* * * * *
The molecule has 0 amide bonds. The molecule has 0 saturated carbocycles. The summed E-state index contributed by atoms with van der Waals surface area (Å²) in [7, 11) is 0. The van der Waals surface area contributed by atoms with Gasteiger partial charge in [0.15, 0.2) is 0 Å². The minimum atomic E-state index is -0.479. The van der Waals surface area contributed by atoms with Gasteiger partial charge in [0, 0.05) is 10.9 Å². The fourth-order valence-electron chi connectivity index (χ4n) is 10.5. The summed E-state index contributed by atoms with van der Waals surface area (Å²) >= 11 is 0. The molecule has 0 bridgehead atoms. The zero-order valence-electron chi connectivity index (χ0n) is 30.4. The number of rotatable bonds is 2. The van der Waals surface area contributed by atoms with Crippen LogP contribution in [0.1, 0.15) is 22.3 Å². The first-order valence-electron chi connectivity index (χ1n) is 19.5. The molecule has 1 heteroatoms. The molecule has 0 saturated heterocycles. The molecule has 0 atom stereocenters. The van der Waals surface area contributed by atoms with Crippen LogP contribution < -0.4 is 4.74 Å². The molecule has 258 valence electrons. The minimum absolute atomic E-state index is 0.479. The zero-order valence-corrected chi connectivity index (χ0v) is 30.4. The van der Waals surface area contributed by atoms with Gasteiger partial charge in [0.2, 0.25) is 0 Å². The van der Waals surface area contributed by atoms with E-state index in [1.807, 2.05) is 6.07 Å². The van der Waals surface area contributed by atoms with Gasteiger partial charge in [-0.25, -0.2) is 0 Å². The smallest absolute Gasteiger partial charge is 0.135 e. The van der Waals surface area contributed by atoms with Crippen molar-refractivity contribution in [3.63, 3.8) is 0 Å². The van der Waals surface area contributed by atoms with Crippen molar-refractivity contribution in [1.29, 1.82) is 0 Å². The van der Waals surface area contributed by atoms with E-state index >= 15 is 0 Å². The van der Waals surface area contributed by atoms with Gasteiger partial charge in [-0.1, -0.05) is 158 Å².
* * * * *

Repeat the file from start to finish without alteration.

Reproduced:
The molecule has 0 amide bonds. The molecule has 0 saturated carbocycles. The summed E-state index contributed by atoms with van der Waals surface area (Å²) in [7, 11) is 0. The van der Waals surface area contributed by atoms with Gasteiger partial charge in [0.15, 0.2) is 0 Å². The minimum atomic E-state index is -0.479. The van der Waals surface area contributed by atoms with Gasteiger partial charge in [0, 0.05) is 10.9 Å². The fourth-order valence-electron chi connectivity index (χ4n) is 10.5. The summed E-state index contributed by atoms with van der Waals surface area (Å²) >= 11 is 0. The molecule has 0 bridgehead atoms. The zero-order valence-electron chi connectivity index (χ0n) is 30.4. The number of rotatable bonds is 2. The van der Waals surface area contributed by atoms with Crippen LogP contribution in [0.1, 0.15) is 22.3 Å². The first-order valence-electron chi connectivity index (χ1n) is 19.5. The molecule has 1 heteroatoms. The molecule has 0 saturated heterocycles. The molecule has 0 atom stereocenters. The van der Waals surface area contributed by atoms with Crippen LogP contribution < -0.4 is 4.74 Å². The molecule has 258 valence electrons. The minimum absolute atomic E-state index is 0.479. The zero-order valence-corrected chi connectivity index (χ0v) is 30.4. The van der Waals surface area contributed by atoms with Gasteiger partial charge in [0.2, 0.25) is 0 Å². The van der Waals surface area contributed by atoms with E-state index in [1.807, 2.05) is 6.07 Å². The van der Waals surface area contributed by atoms with Gasteiger partial charge in [-0.25, -0.2) is 0 Å². The smallest absolute Gasteiger partial charge is 0.135 e. The van der Waals surface area contributed by atoms with Crippen molar-refractivity contribution in [3.63, 3.8) is 0 Å². The van der Waals surface area contributed by atoms with Crippen molar-refractivity contribution in [1.29, 1.82) is 0 Å². The van der Waals surface area contributed by atoms with E-state index >= 15 is 0 Å². The van der Waals surface area contributed by atoms with Gasteiger partial charge in [-0.1, -0.05) is 158 Å².